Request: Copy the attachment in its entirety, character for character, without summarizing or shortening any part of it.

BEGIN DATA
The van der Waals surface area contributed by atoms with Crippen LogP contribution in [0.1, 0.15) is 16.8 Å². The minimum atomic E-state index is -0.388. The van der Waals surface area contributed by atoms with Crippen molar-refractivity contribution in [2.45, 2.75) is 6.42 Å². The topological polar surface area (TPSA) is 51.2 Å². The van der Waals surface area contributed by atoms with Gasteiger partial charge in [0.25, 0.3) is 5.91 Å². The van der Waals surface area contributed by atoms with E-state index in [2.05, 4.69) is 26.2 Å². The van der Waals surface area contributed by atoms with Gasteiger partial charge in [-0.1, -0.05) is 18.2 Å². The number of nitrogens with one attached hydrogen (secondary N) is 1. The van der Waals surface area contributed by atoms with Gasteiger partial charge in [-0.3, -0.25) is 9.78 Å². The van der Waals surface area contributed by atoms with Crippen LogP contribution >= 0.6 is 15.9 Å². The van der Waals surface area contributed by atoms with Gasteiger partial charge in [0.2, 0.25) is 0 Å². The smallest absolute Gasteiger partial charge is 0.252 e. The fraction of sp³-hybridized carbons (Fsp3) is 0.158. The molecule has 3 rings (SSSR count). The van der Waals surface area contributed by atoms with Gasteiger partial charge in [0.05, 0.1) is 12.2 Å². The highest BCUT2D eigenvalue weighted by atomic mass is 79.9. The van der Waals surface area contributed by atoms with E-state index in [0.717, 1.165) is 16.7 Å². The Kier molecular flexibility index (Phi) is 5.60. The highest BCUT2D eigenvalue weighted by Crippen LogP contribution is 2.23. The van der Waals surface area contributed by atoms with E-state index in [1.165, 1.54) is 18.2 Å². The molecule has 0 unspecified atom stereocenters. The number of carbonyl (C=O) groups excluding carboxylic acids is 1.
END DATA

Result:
The van der Waals surface area contributed by atoms with Crippen LogP contribution in [0.1, 0.15) is 16.8 Å². The minimum atomic E-state index is -0.388. The van der Waals surface area contributed by atoms with Crippen molar-refractivity contribution in [2.45, 2.75) is 6.42 Å². The topological polar surface area (TPSA) is 51.2 Å². The van der Waals surface area contributed by atoms with Gasteiger partial charge in [0.25, 0.3) is 5.91 Å². The van der Waals surface area contributed by atoms with E-state index in [2.05, 4.69) is 26.2 Å². The van der Waals surface area contributed by atoms with Gasteiger partial charge in [-0.1, -0.05) is 18.2 Å². The number of nitrogens with one attached hydrogen (secondary N) is 1. The van der Waals surface area contributed by atoms with Gasteiger partial charge in [-0.3, -0.25) is 9.78 Å². The van der Waals surface area contributed by atoms with Crippen LogP contribution >= 0.6 is 15.9 Å². The van der Waals surface area contributed by atoms with Gasteiger partial charge in [0.2, 0.25) is 0 Å². The smallest absolute Gasteiger partial charge is 0.252 e. The fraction of sp³-hybridized carbons (Fsp3) is 0.158. The molecule has 3 rings (SSSR count). The van der Waals surface area contributed by atoms with Gasteiger partial charge in [0.05, 0.1) is 12.2 Å². The highest BCUT2D eigenvalue weighted by atomic mass is 79.9. The van der Waals surface area contributed by atoms with E-state index in [0.717, 1.165) is 16.7 Å². The Kier molecular flexibility index (Phi) is 5.60. The highest BCUT2D eigenvalue weighted by Crippen LogP contribution is 2.23. The van der Waals surface area contributed by atoms with E-state index in [1.165, 1.54) is 18.2 Å². The molecule has 0 unspecified atom stereocenters. The number of carbonyl (C=O) groups excluding carboxylic acids is 1.